The performances were unique in that these were the last to take place in the Teatro Farnese; subsequence ‘alternative’ performances (i.e. those not in the Teatro Regio and Busseto) will, in subsequent festivals, will take place in another venue. The reasons became clear in these last performances in the Farnese: the lack of raked seating in the stalls made vision of the stage difficult, and the acoustic was rather muffled. In addition to these problems, the production of Le Trouvere by Robert Wilson did not please some. Looking at a libretto which frequently defies “realism” (Babies mixed up and thrown into a pyre, etc.), Wilson presumably decided upon a Brechtian approach, avoiding presentation of apparently ‘real’ characters on stage, and choosing instead to emphasise that what is presented is a theatrical experience provided by actor/singers. Hence many scenes showed the singers coming downstage, singing to the audience, and not communicating with the character supposedly addressed. Once the approach became evident to me, I began to enjoy the production, and admired the consistency of the approach especially as the singing was good. For many, though, the approach simply removed longed-for human interaction. The crunch came with the production of the ballet, a lengthy piece of music in four parts: Wilson clearly decided on a non-ballet, bearing no realistic relationship to the operatic narrative and had boxers wearing bright red boxing gloves punch to the music. Many in the audience loudly protested, and I admit that my patience here was sorely tested, even though I admired the performance as a whole.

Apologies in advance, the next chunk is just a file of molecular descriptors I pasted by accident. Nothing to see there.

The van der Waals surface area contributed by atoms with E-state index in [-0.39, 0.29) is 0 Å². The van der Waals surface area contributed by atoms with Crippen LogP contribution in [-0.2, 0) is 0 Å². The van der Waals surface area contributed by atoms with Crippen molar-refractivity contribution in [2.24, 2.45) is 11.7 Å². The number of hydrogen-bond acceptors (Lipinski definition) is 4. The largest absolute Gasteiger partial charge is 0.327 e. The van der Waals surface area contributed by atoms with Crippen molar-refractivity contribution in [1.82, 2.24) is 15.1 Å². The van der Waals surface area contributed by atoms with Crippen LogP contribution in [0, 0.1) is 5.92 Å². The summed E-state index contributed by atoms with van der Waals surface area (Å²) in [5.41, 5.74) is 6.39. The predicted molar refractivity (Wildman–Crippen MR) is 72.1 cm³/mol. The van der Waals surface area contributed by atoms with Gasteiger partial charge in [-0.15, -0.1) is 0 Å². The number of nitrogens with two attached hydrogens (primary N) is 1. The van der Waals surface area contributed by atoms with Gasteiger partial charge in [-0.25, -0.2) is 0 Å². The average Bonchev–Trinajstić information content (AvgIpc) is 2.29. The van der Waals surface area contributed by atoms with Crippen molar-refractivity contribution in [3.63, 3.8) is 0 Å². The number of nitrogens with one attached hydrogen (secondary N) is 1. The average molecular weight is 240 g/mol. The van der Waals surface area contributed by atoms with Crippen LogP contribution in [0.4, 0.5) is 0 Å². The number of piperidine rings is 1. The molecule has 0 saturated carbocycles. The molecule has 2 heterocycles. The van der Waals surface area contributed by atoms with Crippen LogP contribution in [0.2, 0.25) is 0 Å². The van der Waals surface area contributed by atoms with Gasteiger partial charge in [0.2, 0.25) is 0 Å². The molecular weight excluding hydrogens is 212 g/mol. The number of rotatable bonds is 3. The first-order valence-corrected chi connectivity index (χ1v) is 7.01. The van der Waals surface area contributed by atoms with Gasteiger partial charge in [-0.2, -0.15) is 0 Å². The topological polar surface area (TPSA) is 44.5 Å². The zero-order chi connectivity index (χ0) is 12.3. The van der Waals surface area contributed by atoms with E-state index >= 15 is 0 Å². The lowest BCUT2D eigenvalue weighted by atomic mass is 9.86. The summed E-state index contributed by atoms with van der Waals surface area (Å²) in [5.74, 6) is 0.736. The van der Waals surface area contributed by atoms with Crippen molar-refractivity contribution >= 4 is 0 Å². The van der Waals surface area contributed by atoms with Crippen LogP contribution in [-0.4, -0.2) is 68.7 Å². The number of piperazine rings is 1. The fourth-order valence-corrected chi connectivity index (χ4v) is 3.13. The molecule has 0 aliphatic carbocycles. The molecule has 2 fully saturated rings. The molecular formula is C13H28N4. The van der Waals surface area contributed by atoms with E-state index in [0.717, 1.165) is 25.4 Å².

The final opera Attila, returned us to the Teatro Regio and also to the rather dark atmosphere of the Macbeth production. Attila contains some splendid music and here as in all of the festival productions, the orchestral playing was excellent. Andrea de Rosa’s production, however, seemed keen to emphasise the conventional view of Attila and his men as barbaric and bloodthirsty. This became evident from the beginning as the slaughter of children took place during the overture. Once established, this aspect became rather tedious with repetition. The soprano part of Odabella is a ferociously difficult one and Maria Jose Siri barely rose to the challenge. The other principal parts of Attila, Ezio and Foresto were reasonably well filled.

If the final opera was not quite the equal of the others, this did not detract from the feeling of the importance of this festival set in the heart of the area which the great composer called home, and exploring the unfamiliar as well as the popular operas.